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Calling Superman

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By Kim Lyons
Wednesday, June 28, 2006
 

At Klavon's Ice Cream in the Strip District, Patty Graham says she often points to the restaurant's phone booths and tells customers, "go in there, and see if you come out with an 'S' on your chest. "

She refers, of course, to what most people think they know about Superman: He changes from his Clark Kent suit and tie into his tights and cape inside a phone booth.

If he visited Pittsburgh, Superman could face a wardrobe challenge, since there just aren't that many phone booths anymore.

"Any phone booths still out there are anomalous at this point," said Willard R. Nichols, president of the American Public Communications Council. "They may have one at Grand Central Station, but as far as deployment on the street, phone booths are gone."

Nationwide, there are more than 1.3 million pay phones in operation, with about 61,000 in Pennsylvania, Nichols said, quoting Federal Communications Commission figures.

"In the last five years, we've gone down by about a million pay phones," he said.

Verizon was unable give an exact figure of how many phone booths still exist within the greater Pittsburgh area.

The largest contributing factor to the decline of the pay phone and the phone booth, Nichols said, is the proliferation of cell phones.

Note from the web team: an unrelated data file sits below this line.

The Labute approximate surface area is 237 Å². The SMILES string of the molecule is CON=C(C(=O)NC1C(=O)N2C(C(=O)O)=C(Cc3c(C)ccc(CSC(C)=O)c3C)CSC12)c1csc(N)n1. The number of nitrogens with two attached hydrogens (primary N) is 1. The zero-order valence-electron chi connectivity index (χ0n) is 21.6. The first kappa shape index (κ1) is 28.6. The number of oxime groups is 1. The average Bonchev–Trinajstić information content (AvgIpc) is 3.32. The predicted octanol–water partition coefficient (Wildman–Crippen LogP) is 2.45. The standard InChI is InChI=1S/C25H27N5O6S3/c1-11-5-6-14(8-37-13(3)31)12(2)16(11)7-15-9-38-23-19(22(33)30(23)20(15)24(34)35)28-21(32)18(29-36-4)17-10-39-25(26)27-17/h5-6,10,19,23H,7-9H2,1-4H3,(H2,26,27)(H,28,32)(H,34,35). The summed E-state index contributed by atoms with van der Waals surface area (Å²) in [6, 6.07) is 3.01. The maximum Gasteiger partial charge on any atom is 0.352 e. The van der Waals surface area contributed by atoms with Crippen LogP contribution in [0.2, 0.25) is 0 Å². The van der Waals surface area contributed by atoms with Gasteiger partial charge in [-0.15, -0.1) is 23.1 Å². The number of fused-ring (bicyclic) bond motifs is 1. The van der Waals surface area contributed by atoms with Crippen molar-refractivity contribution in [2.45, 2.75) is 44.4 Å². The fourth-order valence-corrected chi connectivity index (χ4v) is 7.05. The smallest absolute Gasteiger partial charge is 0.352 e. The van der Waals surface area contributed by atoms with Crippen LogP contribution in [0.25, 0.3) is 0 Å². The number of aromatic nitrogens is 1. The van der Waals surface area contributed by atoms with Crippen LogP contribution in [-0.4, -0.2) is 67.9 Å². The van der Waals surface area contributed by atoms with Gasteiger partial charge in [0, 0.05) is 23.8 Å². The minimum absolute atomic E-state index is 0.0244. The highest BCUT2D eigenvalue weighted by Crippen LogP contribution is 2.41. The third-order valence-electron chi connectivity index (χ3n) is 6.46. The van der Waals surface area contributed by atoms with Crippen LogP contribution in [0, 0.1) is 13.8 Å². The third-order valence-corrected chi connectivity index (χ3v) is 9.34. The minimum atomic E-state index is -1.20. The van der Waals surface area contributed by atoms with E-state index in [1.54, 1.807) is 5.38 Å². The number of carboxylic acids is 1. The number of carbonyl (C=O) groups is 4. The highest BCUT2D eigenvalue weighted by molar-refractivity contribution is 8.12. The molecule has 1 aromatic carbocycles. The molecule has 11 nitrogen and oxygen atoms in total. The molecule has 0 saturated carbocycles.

Phone booths aren't cost-effective, either, he said. The maintenance costs -- glass for the booth doors, for instance -- often outstrip the operating costs of the phone.

And it seems Superman didn't do much to keep the business alive. In the comics, movies and television versions, the Man of Steel rarely stepped into a phone booth.

"I think it may have only been on the television show with George Reeve," said Wayne Wise, assistant manager of Phantom of the Attic in Oakland.

A self-professed comic expert, Wise recalls the scene in the 1978 "Superman" movie with the late Christopher Reeve, where Clark Kent, in need of a quick-change, approaches a platform pay phone -- a half-booth -- sizes it up and moves on.

The real answer, of course, apparently can be found on the Internet. According to www.supermanhomepage.com , Clark Kent first used a phone booth to change into Superman in a 1941 cartoon, "The Mechanical Monsters." Clark uses the phone to call in news of a robbery to the Daily Planet, then emerges as Superman.

Still, the phone booth folklore persists, leaving Superman with few options in Pittsburgh. There's the display at Klavon's, there's one outside the VFW Post along West Liberty Avenue in Dormont, and then there's the antique wooden booths at the Carnegie Museum in Oakland.

Spokeswoman Tey Stiteler said the Carnegie's booths have functioning phones. The drawback: Superman would have to pay the $10 museum admission price to get in.

But special accommodation for Clark Kent is possible, Stiteler added. "We may have a superheroes' discount," she said.

 

 
 


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